- December 2014 (3)
- November 2014 (3)
- October 2014 (3)
- September 2014 (3)
- August 2014 (3)
- July 2014 (4)
- June 2014 (4)
- May 2014 (4)
- April 2014 (5)
- March 2014 (5)
- February 2014 (6)
- January 2014 (8)
- December 2013 (8)
- November 2013 (8)
- October 2013 (8)
- September 2013 (8)
- August 2013 (8)
- July 2013 (8)
- June 2013 (8)
- May 2013 (8)
- April 2013 (8)
- March 2013 (14)
- February 2013 (11)
- January 2013 (11)
- December 2012 (7)
- November 2012 (9)
- October 2012 (13)
- September 2012 (17)
- August 2012 (5)
- 10,282 hits
- .@Freecycle needs your help to retain charitable status. Here's how you can help bit.ly/1IieI8B ⊕ I-donate-my-voice.For-additional.info/click-the-link… 3 years ago
- Tips for a Green New Year wp.me/p2GG12-1L5 4 years ago
- New threat to Pacific humpback whales? wp.me/p2GG12-1KS 4 years ago
- An epic story: Very Important Trees. wp.me/p2GG12-1Kw 4 years ago
- New book celebrates 50 years of wildlife photos wp.me/p2GG12-1Kp 4 years ago
Category Archives: Insects
UK nature is in trouble – that is the conclusion of a groundbreaking report published this week by a coalition of leading conservation and research organisations.
Butterflies and moths have been particularly badly affected – almost three quarters of UK butterfly species have decreased in population during the last decade and the number of the UK’s larger moths has crashed during the past 40 years.
Scientists from 25 wildlife organisations have compiled a stock take of our native species and found that 60% of the species studied have declined over recent decades. More than one in ten of all the species assessed are under threat of disappearing from the UK altogether.
The unique report, based on scientific analysis of tens of millions of observations from volunteers, shows that from woodland to farmland and from freshwater streams to the sea, many animals, birds, insects, fish and plants are in trouble.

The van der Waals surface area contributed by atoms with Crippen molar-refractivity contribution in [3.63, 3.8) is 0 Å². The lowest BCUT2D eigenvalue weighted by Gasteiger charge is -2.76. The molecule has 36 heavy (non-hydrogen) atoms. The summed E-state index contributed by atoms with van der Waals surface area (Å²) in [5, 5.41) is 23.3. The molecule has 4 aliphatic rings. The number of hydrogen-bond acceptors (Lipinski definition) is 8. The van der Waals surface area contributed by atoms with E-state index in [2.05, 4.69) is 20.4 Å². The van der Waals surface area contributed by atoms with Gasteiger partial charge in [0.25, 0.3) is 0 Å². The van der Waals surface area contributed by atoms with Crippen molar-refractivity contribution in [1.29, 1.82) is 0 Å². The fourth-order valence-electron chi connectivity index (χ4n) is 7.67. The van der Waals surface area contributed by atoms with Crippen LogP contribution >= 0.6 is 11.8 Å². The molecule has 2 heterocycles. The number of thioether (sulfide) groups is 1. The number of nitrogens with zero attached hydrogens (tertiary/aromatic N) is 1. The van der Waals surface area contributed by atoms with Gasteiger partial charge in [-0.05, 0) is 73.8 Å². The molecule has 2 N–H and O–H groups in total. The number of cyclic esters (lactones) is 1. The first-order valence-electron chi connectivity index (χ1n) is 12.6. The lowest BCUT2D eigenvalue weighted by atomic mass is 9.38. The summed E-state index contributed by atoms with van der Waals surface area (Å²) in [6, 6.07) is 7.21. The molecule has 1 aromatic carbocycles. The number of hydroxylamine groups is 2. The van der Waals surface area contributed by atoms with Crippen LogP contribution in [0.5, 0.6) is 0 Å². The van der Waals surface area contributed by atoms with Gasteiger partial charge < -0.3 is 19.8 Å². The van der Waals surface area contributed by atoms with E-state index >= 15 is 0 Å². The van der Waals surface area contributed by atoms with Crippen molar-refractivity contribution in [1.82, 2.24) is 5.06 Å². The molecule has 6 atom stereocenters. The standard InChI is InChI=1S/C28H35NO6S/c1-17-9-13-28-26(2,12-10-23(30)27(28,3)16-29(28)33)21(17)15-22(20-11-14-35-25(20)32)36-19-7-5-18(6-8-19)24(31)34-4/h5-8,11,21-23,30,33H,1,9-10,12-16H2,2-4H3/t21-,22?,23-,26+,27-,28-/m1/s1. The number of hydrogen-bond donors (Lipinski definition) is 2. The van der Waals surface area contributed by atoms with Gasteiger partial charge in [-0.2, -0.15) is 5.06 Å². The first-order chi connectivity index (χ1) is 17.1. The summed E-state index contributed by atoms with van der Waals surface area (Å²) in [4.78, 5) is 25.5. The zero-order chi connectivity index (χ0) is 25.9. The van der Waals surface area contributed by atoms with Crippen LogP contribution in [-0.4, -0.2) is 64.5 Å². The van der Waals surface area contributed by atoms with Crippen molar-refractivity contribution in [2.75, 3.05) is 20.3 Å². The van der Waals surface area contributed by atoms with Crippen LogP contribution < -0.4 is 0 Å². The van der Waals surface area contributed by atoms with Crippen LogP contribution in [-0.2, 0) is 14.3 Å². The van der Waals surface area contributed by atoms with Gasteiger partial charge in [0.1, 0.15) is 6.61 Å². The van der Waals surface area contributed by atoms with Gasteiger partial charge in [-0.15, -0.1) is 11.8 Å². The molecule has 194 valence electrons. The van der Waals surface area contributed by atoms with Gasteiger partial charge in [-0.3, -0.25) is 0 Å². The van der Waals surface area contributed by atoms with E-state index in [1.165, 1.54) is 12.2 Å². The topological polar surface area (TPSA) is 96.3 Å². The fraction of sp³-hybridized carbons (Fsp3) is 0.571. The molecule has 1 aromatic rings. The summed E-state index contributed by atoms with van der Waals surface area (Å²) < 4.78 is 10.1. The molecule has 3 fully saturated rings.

The causes include the intensification of farming, with the consequent loss of meadows, hedgerows and ponds and increased pesticide use, as well as building development, overfishing and climate change.
The State of Nature report was launched by Sir David Attenborough and UK conservation charities at the Natural History Museum in London on Wednesday, while simultaneous events were held in Edinburgh, Cardiff and Belfast.
Sir David Attenborough said: “This groundbreaking report is a stark warning – but it is also a sign of hope. For 60 years I have travelled the world exploring the wonders of nature and sharing that wonder with the public. But as a boy my first inspiration came from discovering the UK’s own wildlife.
“Our islands have a rich diversity of habitats which support some truly amazing plants and animals. We should all be proud of the beauty we find on our own doorstep; from bluebells carpeting woodland floors and delicately patterned fritillary butterflies, to the graceful basking shark and the majestic golden eagle soaring over the Scottish mountains.
“This report shows that our species are in trouble, with many declining at a worrying rate. However, we have in this country a network of passionate conservation groups supported by millions of people who love wildlife. The experts have come together today to highlight the amazing nature we have around us and to ensure that it remains here for generations to come.”
Dr Mark Eaton, a lead author on the report, said: “This report reveals that the UK’s nature is in trouble – overall we are losing wildlife at an alarming rate.These declines are affecting our insects, such as our moths, butterflies and beetles, the most, but other once common species, like the lesser spotted woodpecker, barbastelle bat and hedgehog are vanishing before our eyes.
“Threats including sweeping habitat loss, changes to the way we manage our countryside, and the more recent impact of climate change, have had a major impact on our wildlife, and they are not going away.
“None of this work would have been possible without the army of volunteer wildlife enthusiasts. Our knowledge of nature in the UK would be significantly poorer without these unsung heroes. And that knowledge is the most essential tool that conservationists have.”